• Purchase a full-color, laminated classroom map (51 inches by 40 inches) that you can hang on a wall or large bulletin board
    • Collect various colors of yarn or string; a different color for each explorer or divide them up into four groups: Spanish, English, French and Portuguese explorers
    • Using thumbtacks or tape, have each child chart an explorer's expedition, pinpointing all the major stops on the journey

    Mapping is an important lesson to teach. In today's world, students have so many electronic and digital devices telling them how to get from one location to another. "The fact is, maps provide students with much more than just an idea of where they are on the globe. At the very basic level, map-reading gives students a sense of perspective." 2

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    This skill also gives students a dose of reality and urges them to thinking outside the box. "Maps introduce elementary school students to abstract thinking. All maps include symbols, from street signs and drawings of houses on the simplest of maps to legends indicating water levels, mountain ranges, and soil content on complex environmental maps. Teaching students to interpret these signs is an integral skill that translates to abstract interpretive abilities in all disciplines later on." 3

    Colorful Translation

    An alternative to using strings to map the explorers' journeys is to use colorful game tokens. Place your map flat on a desk or table and have the students place color-coordinated markers on the place or places where their explorer journeyed. Use one color for Spanish explorers, one color for English, and so on. Your map will look something like this one.

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    Bringing It All Together

    To culminate the study of European explorers, set aside a day where the students can present their reports. This can also be a day when they celebrate their explorers and what they've learned.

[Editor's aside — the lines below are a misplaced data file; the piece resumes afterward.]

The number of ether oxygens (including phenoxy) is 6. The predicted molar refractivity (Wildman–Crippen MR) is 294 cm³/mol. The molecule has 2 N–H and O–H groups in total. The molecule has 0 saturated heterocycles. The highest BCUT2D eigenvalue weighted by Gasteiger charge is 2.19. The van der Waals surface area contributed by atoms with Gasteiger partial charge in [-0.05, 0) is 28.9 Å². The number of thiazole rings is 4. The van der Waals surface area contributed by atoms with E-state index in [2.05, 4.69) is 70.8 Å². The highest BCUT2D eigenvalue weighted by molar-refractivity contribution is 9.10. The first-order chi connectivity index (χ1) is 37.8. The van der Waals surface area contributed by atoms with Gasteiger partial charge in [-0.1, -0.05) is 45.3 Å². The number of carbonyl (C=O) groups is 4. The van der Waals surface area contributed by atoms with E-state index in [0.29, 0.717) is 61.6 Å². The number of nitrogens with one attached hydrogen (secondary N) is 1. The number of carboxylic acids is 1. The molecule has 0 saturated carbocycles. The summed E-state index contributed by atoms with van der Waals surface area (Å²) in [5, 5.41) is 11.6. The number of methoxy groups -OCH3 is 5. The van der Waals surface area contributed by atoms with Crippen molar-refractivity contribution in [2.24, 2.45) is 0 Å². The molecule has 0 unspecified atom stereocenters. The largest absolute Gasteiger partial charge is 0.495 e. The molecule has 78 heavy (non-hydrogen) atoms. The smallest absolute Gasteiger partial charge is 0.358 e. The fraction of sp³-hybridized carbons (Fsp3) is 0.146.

Oral Presentation

    Each child should get up in front of the class and present his or her explorer to the rest of the students and teacher. Students can give a condensed version of their written report, complete with costumes, visual aids and props. Students should ask questions about each explorer so they may gain a further understanding of European explorations.

    Cultural Day

    Bring the entire unit of European exploration of the East home with a fun cultural day celebration. Students can bring in snacks or drinks related to a location where their explorers stopped along their journeys. Examples of this are:

    • China: Fortune cookies
    • Saudi Arabia: Flat bread
    • Turkey: Baklava
    • India: Coconut rice
    • Persia: Fereni (rice pudding)
    If possible, find music at your local library or online from these countries and have play during the event. Students can dress in traditional European garb or as close to it as they can get.
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    Additional Studies

    Once you finish this unit on European explorers in the East, plan on studying other types of world explorers. A lesson on early American explorers is the perfect complement to this.